How to keep independent bookstores alive

We need bookstores that answer only to their communities.


It’s early October, and I’m at the High Plains Book Festival at the art museum in Billings, Montana, selling books as fast as I can handle the slippery credit-card reader. My own books are on the table with those of other regional authors and friends. Stacks of books pass to people I’ve known for years. 

Everyone involved is smiling, giddy to see books selling like — well, like books — in downtown Billings. In the last six months, several hundred locals and more distant friends have bought $100 shares, or made larger investments, to become co-owners of This House of Books, our new indie bookstore. Author-owners include Craig Johnson of Longmire fame, and Jamie Ford, author of the bestseller The Hotel on the Corner of Bitter and Sweet. 

Back in 2011 and 2012, Billings lost its Borders, and then, more painfully, Thomas Books, the locally owned downtown bookstore we’d loved for 20 years. Many of us felt as if we’d somehow failed our bookstores, but both stores were profitable. What killed them was the corporate bookselling model, which demands ever-higher profits, and the exhausting burden of running a sole-proprietor shop.

There are still a few niche and used bookstores in town that serve their purposes wonderfully. We have Barnes & Noble and Costco and Target, but to anyone who values a bookstore as an expression of a town’s soul — full of books chosen by a bookseller we know — they are no substitute. 

People browse the books and board games at This House of Books in Billings, Montana.
Bronte Wittpenn/ Billings Gazette

Writers and readers got together and moped into our beer about this sad development. We felt like a house without a cat or dog; how could we claim title to being the lively literary community we knew we were? And yet there were encouraging signs: Around this time, voters approved funding for a new downtown library, the book festival began taking off, and suddenly, we had enough local authors for a good-sized party. All we needed was a bookstore.

If you’ve never experienced the way a great bookstore can accelerate time, so that two hours have passed and you’re sitting on the floor with books in your lap wondering what happened, you might find it hard to understand how we felt. But a lot of us need to get lost in rows of new books. We need to hear authors read and speak, and we love to talk about ideas. 

For a year or so, all we did was mutter and complain. No one was eager to throw down a life’s savings and give up all semblance of a normal life to start a bookstore. In some places, this might have been the end of it, but you have to remember where we live. Billings made national headlines in the 1990s for its vigorous pushback against hate groups and white supremacists. This is not a community that walks away from existential challenges — the “Not In Our Town” movement started here.

At some point, former Billings Mayor Chuck Tooley, of the Not In Our Town era, wondered aloud if a cooperative would work. Someone Googled it. Co-ops are special beasts. There are cooperatives for farmers selling grain and co-ops that sell electricity to rural residents. There are also retail varieties, such as food co-ops. Montana has a robust cooperative movement with staff to support new co-ops, so we kept researching.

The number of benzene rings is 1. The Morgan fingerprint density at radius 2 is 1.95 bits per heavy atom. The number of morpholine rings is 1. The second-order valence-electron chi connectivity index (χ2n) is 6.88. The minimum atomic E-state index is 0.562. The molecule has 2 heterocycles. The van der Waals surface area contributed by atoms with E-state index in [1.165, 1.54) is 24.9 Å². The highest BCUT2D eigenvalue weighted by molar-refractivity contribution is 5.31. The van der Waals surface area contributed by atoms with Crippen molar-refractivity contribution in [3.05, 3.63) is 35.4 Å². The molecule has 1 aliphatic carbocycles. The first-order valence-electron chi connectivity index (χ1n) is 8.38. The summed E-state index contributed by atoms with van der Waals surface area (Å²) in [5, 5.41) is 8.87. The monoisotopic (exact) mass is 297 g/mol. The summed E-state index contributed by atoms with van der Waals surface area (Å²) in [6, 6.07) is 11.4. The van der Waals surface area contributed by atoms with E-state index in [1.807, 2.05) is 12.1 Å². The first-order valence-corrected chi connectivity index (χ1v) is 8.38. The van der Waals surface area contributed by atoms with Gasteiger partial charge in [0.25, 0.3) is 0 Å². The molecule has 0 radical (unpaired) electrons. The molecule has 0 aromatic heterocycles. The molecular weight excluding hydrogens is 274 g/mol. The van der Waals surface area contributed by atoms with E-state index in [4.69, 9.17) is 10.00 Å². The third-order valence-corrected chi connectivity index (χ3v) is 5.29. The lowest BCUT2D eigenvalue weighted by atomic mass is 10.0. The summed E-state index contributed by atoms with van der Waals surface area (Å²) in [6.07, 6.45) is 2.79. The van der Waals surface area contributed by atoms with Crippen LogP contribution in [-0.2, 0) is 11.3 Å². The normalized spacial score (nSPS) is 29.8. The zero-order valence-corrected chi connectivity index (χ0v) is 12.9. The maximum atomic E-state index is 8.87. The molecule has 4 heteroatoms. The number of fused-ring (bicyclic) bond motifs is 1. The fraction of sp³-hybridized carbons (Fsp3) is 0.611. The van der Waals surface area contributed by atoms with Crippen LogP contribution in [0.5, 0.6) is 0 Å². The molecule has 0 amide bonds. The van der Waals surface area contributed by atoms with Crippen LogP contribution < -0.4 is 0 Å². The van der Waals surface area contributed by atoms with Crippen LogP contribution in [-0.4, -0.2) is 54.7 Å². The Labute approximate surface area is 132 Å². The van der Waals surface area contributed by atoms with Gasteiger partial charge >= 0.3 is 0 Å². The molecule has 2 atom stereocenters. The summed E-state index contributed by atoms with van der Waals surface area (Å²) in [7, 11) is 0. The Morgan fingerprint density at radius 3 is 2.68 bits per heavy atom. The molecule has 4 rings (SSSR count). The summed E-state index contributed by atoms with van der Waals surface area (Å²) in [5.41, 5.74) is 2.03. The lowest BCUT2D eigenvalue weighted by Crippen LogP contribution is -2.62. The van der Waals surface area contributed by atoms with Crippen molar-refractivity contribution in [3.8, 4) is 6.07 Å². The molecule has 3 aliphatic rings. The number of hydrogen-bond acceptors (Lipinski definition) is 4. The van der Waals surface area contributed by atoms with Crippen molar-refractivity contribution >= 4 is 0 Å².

So why can’t bookstores be co-ops? Actually they already exist, with the  Harvard Co-op Bookstore being one of the best known. The key is common ownership. When we made a decision to form what we called the Billings Bookstore Cooperative, we gambled that Billings would be willing to spend money, not just on books, but on owning a little piece of a bookstore, in exchange for discounts and dividends. 

Oh, the magic of being right, as townspeople stepped up. So began the slow-motion movement that led to This House of Books opening its doors in October 2016. Volunteers wrote a business plan, formed the cooperative, began selling shares and hired a general manager. 

We had good advice from booksellers around Montana, and member-owners volunteered hundreds of hours building out the 3,000 square-foot space. In a critical step toward sustainability, staffers are now paid for their work. The bookstore features cushy chairs, a tea bar and good lighting, and member-picked books line the shelves — my definition of paradise. 

This is a happy story, not just for Billings, but also for brick-and-mortar bookstores in general. In the wake of the Amazon and e-book revolutions, people have begun seeking a more personal experience, a trend that is reshaping the marketplace. The secret sauce is a bookstore that answers only to its community. It refreshes the human spirit in a fundamental way. This House of Books is that kind of gift, from the people to the people. 

Carrie La Seur is a contributor to Writers on the Range, the opinion service of High Country News. She is a writer in Billings, Montana.

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